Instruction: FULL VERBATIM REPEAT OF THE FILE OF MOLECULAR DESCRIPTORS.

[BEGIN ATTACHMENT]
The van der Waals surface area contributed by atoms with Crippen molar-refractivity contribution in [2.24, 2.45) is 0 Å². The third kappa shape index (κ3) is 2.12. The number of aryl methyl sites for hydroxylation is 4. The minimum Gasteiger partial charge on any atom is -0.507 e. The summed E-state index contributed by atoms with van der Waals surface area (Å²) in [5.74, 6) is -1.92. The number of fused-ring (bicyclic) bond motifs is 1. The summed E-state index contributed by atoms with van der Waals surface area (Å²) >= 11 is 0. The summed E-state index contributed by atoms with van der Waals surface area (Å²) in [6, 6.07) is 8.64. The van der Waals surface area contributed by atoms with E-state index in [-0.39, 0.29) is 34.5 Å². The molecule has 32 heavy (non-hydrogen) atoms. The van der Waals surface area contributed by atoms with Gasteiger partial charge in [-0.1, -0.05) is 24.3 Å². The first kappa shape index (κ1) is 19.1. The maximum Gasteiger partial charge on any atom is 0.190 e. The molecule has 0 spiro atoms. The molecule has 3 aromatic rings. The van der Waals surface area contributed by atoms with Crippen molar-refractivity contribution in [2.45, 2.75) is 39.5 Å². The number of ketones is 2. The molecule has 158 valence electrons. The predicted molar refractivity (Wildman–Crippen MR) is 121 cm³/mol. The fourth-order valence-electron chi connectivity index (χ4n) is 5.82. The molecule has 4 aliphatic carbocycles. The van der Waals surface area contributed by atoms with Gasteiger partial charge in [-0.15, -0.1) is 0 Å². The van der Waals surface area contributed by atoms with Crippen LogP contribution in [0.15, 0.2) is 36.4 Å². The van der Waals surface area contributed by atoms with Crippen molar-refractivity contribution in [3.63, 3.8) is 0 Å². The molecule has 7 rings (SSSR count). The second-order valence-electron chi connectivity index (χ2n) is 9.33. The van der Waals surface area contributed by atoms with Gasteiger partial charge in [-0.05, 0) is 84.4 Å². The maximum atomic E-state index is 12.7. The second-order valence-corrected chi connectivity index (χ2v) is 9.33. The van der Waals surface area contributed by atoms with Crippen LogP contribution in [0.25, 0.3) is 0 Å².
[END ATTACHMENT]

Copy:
The van der Waals surface area contributed by atoms with Crippen molar-refractivity contribution in [2.24, 2.45) is 0 Å². The third kappa shape index (κ3) is 2.12. The number of aryl methyl sites for hydroxylation is 4. The minimum Gasteiger partial charge on any atom is -0.507 e. The summed E-state index contributed by atoms with van der Waals surface area (Å²) in [5.74, 6) is -1.92. The number of fused-ring (bicyclic) bond motifs is 1. The summed E-state index contributed by atoms with van der Waals surface area (Å²) >= 11 is 0. The summed E-state index contributed by atoms with van der Waals surface area (Å²) in [6, 6.07) is 8.64. The van der Waals surface area contributed by atoms with E-state index in [-0.39, 0.29) is 34.5 Å². The molecule has 32 heavy (non-hydrogen) atoms. The van der Waals surface area contributed by atoms with Gasteiger partial charge in [-0.1, -0.05) is 24.3 Å². The first kappa shape index (κ1) is 19.1. The maximum Gasteiger partial charge on any atom is 0.190 e. The molecule has 0 spiro atoms. The molecule has 3 aromatic rings. The van der Waals surface area contributed by atoms with Crippen molar-refractivity contribution in [2.45, 2.75) is 39.5 Å². The number of ketones is 2. The molecule has 158 valence electrons. The predicted molar refractivity (Wildman–Crippen MR) is 121 cm³/mol. The fourth-order valence-electron chi connectivity index (χ4n) is 5.82. The molecule has 4 aliphatic carbocycles. The van der Waals surface area contributed by atoms with Gasteiger partial charge in [-0.15, -0.1) is 0 Å². The van der Waals surface area contributed by atoms with Crippen LogP contribution in [0.15, 0.2) is 36.4 Å². The van der Waals surface area contributed by atoms with Crippen molar-refractivity contribution in [3.63, 3.8) is 0 Å². The molecule has 7 rings (SSSR count). The second-order valence-electron chi connectivity index (χ2n) is 9.33. The van der Waals surface area contributed by atoms with Gasteiger partial charge in [-0.05, 0) is 84.4 Å². The maximum atomic E-state index is 12.7. The second-order valence-corrected chi connectivity index (χ2v) is 9.33. The van der Waals surface area contributed by atoms with Crippen LogP contribution in [0.25, 0.3) is 0 Å².